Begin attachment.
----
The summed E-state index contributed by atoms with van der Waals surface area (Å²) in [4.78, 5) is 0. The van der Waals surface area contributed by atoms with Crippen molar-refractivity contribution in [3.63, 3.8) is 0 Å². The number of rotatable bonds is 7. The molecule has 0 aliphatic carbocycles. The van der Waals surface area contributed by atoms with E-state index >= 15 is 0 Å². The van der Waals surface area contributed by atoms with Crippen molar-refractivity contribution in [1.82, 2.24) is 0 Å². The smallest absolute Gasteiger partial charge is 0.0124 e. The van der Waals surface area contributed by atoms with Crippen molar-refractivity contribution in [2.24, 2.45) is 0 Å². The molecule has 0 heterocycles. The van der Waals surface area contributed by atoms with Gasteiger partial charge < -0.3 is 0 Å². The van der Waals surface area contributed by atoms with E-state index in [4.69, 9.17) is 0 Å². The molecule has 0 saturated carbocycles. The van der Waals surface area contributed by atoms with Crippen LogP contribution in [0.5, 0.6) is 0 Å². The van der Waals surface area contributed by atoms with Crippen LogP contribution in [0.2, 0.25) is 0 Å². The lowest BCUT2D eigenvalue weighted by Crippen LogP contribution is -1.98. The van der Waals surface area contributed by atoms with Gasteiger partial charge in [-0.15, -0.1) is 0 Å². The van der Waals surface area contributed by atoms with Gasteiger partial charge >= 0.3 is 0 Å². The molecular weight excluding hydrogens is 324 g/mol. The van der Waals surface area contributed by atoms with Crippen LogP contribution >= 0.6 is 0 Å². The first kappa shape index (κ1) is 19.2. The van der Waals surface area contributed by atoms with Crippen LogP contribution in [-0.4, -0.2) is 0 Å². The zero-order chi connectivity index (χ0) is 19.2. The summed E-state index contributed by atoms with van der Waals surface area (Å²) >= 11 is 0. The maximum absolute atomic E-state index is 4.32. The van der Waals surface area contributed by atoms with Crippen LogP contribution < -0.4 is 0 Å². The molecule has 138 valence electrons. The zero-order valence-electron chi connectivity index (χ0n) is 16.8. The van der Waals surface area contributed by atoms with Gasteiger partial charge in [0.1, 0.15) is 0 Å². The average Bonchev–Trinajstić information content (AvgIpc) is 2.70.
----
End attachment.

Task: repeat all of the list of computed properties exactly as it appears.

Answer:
The summed E-state index contributed by atoms with van der Waals surface area (Å²) in [4.78, 5) is 0. The van der Waals surface area contributed by atoms with Crippen molar-refractivity contribution in [3.63, 3.8) is 0 Å². The number of rotatable bonds is 7. The molecule has 0 aliphatic carbocycles. The van der Waals surface area contributed by atoms with E-state index >= 15 is 0 Å². The van der Waals surface area contributed by atoms with Crippen molar-refractivity contribution in [1.82, 2.24) is 0 Å². The smallest absolute Gasteiger partial charge is 0.0124 e. The van der Waals surface area contributed by atoms with Crippen molar-refractivity contribution in [2.24, 2.45) is 0 Å². The molecule has 0 heterocycles. The van der Waals surface area contributed by atoms with Gasteiger partial charge < -0.3 is 0 Å². The van der Waals surface area contributed by atoms with E-state index in [4.69, 9.17) is 0 Å². The molecule has 0 saturated carbocycles. The van der Waals surface area contributed by atoms with Crippen LogP contribution in [0.5, 0.6) is 0 Å². The van der Waals surface area contributed by atoms with Crippen LogP contribution in [0.2, 0.25) is 0 Å². The lowest BCUT2D eigenvalue weighted by Crippen LogP contribution is -1.98. The van der Waals surface area contributed by atoms with Gasteiger partial charge in [-0.15, -0.1) is 0 Å². The van der Waals surface area contributed by atoms with Gasteiger partial charge >= 0.3 is 0 Å². The molecular weight excluding hydrogens is 324 g/mol. The van der Waals surface area contributed by atoms with Crippen LogP contribution >= 0.6 is 0 Å². The first kappa shape index (κ1) is 19.2. The van der Waals surface area contributed by atoms with Crippen LogP contribution in [-0.4, -0.2) is 0 Å². The zero-order chi connectivity index (χ0) is 19.2. The summed E-state index contributed by atoms with van der Waals surface area (Å²) >= 11 is 0. The maximum absolute atomic E-state index is 4.32. The van der Waals surface area contributed by atoms with Crippen LogP contribution < -0.4 is 0 Å². The molecule has 138 valence electrons. The zero-order valence-electron chi connectivity index (χ0n) is 16.8. The van der Waals surface area contributed by atoms with Gasteiger partial charge in [0.1, 0.15) is 0 Å². The average Bonchev–Trinajstić information content (AvgIpc) is 2.70.